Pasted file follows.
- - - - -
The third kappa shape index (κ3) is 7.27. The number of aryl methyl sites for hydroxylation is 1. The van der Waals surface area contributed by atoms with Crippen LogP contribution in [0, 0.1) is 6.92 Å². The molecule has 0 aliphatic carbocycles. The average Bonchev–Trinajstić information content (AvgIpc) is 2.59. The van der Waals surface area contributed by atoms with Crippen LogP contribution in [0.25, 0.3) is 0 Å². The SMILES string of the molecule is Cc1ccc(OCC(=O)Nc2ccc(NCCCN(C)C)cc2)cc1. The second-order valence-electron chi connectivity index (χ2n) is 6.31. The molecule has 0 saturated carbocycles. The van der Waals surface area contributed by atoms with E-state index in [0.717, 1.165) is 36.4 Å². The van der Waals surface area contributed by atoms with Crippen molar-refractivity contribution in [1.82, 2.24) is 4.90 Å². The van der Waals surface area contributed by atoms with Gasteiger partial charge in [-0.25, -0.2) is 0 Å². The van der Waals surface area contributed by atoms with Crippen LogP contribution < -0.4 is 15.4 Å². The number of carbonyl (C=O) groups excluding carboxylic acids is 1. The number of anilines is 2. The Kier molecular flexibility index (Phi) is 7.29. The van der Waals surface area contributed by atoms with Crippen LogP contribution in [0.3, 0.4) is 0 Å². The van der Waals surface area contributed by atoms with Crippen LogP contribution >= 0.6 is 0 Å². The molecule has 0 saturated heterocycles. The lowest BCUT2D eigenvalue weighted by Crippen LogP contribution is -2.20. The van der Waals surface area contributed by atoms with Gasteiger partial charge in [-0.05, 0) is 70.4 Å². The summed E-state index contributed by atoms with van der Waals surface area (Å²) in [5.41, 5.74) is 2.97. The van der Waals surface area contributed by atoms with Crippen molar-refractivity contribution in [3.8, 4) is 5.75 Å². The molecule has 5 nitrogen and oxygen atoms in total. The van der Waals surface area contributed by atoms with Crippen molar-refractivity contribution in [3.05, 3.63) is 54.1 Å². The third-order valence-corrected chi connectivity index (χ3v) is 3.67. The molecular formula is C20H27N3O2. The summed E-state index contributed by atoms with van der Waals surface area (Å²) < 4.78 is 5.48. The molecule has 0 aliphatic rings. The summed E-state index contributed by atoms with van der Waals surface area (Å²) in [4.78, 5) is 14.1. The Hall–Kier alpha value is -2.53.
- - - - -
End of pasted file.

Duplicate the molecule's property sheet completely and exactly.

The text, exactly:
The third kappa shape index (κ3) is 7.27. The number of aryl methyl sites for hydroxylation is 1. The van der Waals surface area contributed by atoms with Crippen LogP contribution in [0, 0.1) is 6.92 Å². The molecule has 0 aliphatic carbocycles. The average Bonchev–Trinajstić information content (AvgIpc) is 2.59. The van der Waals surface area contributed by atoms with Crippen LogP contribution in [0.25, 0.3) is 0 Å². The SMILES string of the molecule is Cc1ccc(OCC(=O)Nc2ccc(NCCCN(C)C)cc2)cc1. The second-order valence-electron chi connectivity index (χ2n) is 6.31. The molecule has 0 saturated carbocycles. The van der Waals surface area contributed by atoms with E-state index in [0.717, 1.165) is 36.4 Å². The van der Waals surface area contributed by atoms with Crippen molar-refractivity contribution in [1.82, 2.24) is 4.90 Å². The van der Waals surface area contributed by atoms with Gasteiger partial charge in [-0.25, -0.2) is 0 Å². The van der Waals surface area contributed by atoms with Crippen LogP contribution < -0.4 is 15.4 Å². The number of carbonyl (C=O) groups excluding carboxylic acids is 1. The number of anilines is 2. The Kier molecular flexibility index (Phi) is 7.29. The van der Waals surface area contributed by atoms with Crippen LogP contribution in [0.3, 0.4) is 0 Å². The van der Waals surface area contributed by atoms with Crippen LogP contribution >= 0.6 is 0 Å². The molecule has 0 saturated heterocycles. The lowest BCUT2D eigenvalue weighted by Crippen LogP contribution is -2.20. The van der Waals surface area contributed by atoms with Gasteiger partial charge in [-0.05, 0) is 70.4 Å². The summed E-state index contributed by atoms with van der Waals surface area (Å²) in [5.41, 5.74) is 2.97. The van der Waals surface area contributed by atoms with Crippen molar-refractivity contribution in [3.8, 4) is 5.75 Å². The molecule has 5 nitrogen and oxygen atoms in total. The van der Waals surface area contributed by atoms with Crippen molar-refractivity contribution in [3.05, 3.63) is 54.1 Å². The third-order valence-corrected chi connectivity index (χ3v) is 3.67. The molecular formula is C20H27N3O2. The summed E-state index contributed by atoms with van der Waals surface area (Å²) < 4.78 is 5.48. The molecule has 0 aliphatic rings. The summed E-state index contributed by atoms with van der Waals surface area (Å²) in [4.78, 5) is 14.1. The Hall–Kier alpha value is -2.53.